Chigumbura upbeat despite Benoni thrashing
Despite a winless tour, Zimbabwe have generally committed themselves admirably in South Africa - the Benoni debacle aside - and team captain Elton Chigumbura insisted that the experience of playing top-level opponents would be helpful as Zimbabwe seek to continue their development.
"It's been a positive series for us, despite the results, especially on the batting front," Chigumbura told ESPNcricinfo. "Today was just a bad day for us all round. But for the tour as a whole, it's been a positive thing for us because now we know where we are."
Zimbabwe may well have pushed South Africa a little harder had Chigumbura been in better form, but he struggled with both bat and ball in the one-dayers, managing 37 runs in three innings and picking up just two wickets for 129 runs in 16 overs. His struggles with the ball, in particular, contributed to a wider malaise in Zimbabwe's bowling and the visitors' seamers struggled to make an impression.
"There's plenty of room for improvement, especially in our bowling," conceded Chigumbura. "We just need to get our skills to the top level, which has been the biggest let-down of the whole tour. We still have lots of work to do when it comes to control in our bowling. We are alright in the field, but our execution with the ball is where we're not getting it right."
Chigumbura suggested that a preponderance of flat, batsman-friendly wickets had exposed Zimbabwe's frailties rather more harshly than might have been the case if conditions had been more suited to seam and swing. "That's the big difference," he said.
"If you play on flat wickets your margin of error is so small, and that's when your real skills come into play. Our skills on flat wickets are not yet where we want them to be, and that's something we need to work on with the World Cup coming up in the subcontinent and our tour to Bangladesh."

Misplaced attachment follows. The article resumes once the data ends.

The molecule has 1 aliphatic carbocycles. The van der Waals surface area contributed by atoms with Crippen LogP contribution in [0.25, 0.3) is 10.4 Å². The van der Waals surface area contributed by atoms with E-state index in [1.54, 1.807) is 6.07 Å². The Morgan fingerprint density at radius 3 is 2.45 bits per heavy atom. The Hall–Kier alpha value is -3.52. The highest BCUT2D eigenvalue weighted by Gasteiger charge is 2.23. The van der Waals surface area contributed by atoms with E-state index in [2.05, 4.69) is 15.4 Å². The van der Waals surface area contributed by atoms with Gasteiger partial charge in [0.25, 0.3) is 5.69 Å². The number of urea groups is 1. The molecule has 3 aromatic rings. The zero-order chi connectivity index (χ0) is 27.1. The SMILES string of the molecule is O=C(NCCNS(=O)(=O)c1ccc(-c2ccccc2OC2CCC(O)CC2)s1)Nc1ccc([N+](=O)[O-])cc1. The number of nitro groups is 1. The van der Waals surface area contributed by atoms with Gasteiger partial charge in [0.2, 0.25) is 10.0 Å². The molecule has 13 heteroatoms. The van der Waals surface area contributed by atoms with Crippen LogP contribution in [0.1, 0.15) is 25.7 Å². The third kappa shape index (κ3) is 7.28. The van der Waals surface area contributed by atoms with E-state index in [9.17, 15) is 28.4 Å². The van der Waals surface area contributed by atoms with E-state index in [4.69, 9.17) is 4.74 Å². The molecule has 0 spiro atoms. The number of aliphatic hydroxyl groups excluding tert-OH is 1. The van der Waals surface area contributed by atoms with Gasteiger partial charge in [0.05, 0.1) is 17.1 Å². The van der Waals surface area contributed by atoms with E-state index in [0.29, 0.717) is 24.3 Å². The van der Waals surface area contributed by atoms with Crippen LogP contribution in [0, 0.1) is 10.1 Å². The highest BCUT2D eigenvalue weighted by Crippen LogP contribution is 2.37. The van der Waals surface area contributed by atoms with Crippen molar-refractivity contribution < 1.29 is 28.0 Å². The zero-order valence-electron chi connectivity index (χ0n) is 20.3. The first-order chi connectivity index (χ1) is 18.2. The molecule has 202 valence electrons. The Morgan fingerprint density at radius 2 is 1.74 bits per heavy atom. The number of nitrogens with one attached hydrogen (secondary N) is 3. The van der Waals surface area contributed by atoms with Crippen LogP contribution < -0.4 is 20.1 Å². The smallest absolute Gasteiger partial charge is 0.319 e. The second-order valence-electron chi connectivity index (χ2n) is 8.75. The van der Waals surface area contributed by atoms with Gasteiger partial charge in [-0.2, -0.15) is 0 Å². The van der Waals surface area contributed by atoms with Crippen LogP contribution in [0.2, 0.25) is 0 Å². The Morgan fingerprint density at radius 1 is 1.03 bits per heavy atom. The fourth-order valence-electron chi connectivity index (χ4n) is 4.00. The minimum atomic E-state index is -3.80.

Zimbabwe's next assignment is a trip to Bangladesh. Although the fixture list has not yet been finalised, the tour will give them vital experience in conditions similar to what they'll encounter at the World Cup in February.
"It's going to be good to be playing Bangladesh in their sort of conditions. In a way it was also good to play against top level opposition on flat decks here, so hopefully when we go to Bangladesh our skill level will have gone up and we'll have a better understanding of the importance of control in our bowling. I have been following their series against New Zealand, they've been playing very well. You know what to expect from them - they're going to use their spinners to attack - so when we go home we're going to be working on playing spin and also on our bowling. But our batting is good at the moment."
A noticeable omission from Zimbabwe's squad on this tour was that of Ray Price. Since Zimbabwe's series against Bangladesh in January last year, Price has picked up 49 wickets at just 25.46 - and that average drops to 23.73 in the 17 games Zimbabwe have won in that time - and Chigumbura suggested his absence had been keenly felt.
"We missed Ray price on this tour. Pricey plays a really big role in the team. Unfortunately his father isn't well so he wasn't with us this time, but hopefully when we go to Bangladesh he'll be with us and he'll help a great deal on the bowling side."